I am absolutely in LOVE with this idea as a gift for grandparents, parents, children, pet owners… The possibilities are incredible and the cost SO reasonable. I looked on the internet and the cost for one silhouette ornament can be between $30-40. Just think – this could be something that you could do to chart your little one’s growth creating a new one each year!
STAMPING WITH BLACK INKS ON RUB ONZ
Experimenting with black inks, and coloring of the images, was next on my list. As you can see I not only tested ink pads, but I tested methods of coloring the image to bring it to life. The image that I used for the final piece is not shown above, but rather below (you will see the end result when I showcase the test tube project.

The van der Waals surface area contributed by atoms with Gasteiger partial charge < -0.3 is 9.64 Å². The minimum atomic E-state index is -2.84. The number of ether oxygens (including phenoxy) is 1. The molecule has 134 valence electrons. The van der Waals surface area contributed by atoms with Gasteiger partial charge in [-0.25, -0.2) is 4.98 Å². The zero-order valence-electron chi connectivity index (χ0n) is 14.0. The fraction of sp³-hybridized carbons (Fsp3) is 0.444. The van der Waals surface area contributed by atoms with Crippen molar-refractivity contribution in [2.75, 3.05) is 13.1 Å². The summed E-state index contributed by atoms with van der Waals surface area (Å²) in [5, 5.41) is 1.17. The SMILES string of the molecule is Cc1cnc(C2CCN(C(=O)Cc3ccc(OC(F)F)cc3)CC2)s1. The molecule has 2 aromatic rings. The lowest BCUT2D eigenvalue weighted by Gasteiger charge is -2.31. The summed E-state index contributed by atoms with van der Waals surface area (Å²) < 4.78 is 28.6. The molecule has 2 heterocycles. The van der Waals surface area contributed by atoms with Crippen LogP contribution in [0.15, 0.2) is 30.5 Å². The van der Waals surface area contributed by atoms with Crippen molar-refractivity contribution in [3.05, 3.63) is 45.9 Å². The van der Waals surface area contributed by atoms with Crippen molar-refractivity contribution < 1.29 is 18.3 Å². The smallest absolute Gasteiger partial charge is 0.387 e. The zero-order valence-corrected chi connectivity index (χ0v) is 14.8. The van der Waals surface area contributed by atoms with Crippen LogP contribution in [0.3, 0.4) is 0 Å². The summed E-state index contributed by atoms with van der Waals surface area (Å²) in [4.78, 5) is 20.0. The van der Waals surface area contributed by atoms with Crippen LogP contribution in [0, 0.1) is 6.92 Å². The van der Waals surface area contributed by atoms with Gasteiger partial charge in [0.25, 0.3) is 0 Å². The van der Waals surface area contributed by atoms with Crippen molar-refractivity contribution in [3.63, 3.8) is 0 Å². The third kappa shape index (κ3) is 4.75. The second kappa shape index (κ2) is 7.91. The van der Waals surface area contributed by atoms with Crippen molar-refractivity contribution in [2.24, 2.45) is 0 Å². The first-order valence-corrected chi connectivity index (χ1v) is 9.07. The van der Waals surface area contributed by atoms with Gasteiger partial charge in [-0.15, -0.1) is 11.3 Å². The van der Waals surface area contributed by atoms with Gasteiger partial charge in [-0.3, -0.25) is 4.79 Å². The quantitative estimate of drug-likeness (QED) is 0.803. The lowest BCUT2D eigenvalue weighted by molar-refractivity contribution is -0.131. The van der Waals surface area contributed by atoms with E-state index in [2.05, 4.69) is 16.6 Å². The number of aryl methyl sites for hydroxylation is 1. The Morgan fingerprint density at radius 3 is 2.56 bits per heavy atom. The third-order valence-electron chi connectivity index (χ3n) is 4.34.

Typically my go-to ink for smooth, slick surfaces is Palette or Archival ink. What I found was that the Palette ink was not stable once I tried to color my image with color pencils or Copics. Even after drying overnight the ink had a tendency to smear ever so slightly. The Archival ink when colored with Prismacolor pencils was fabulous – a hint of shadowing, but my favorite result in the end. I should have used it for my project, but I already had my test tube underway when I remembered to try the Archival ink – oops.
Adirondack dye ink ended up with quite the smeary mess. If I had not tried testing it when I felt that it was dry to the touch and had left it over night or gently heat set it I may have had a better result, but I want fuss free – so again not my favorite choice.
Next I tested Memento, together with the Copic markers. It was OK, but the Copic markers had a more streaky appearance than I would prefer. I must admit that I am much more excited about the result of the color pencils on the Rub Onz surface vs. the look of the Copic Markers. Again the combination of Copics and Prismacolor pencils may be another look that I will have to pursue more.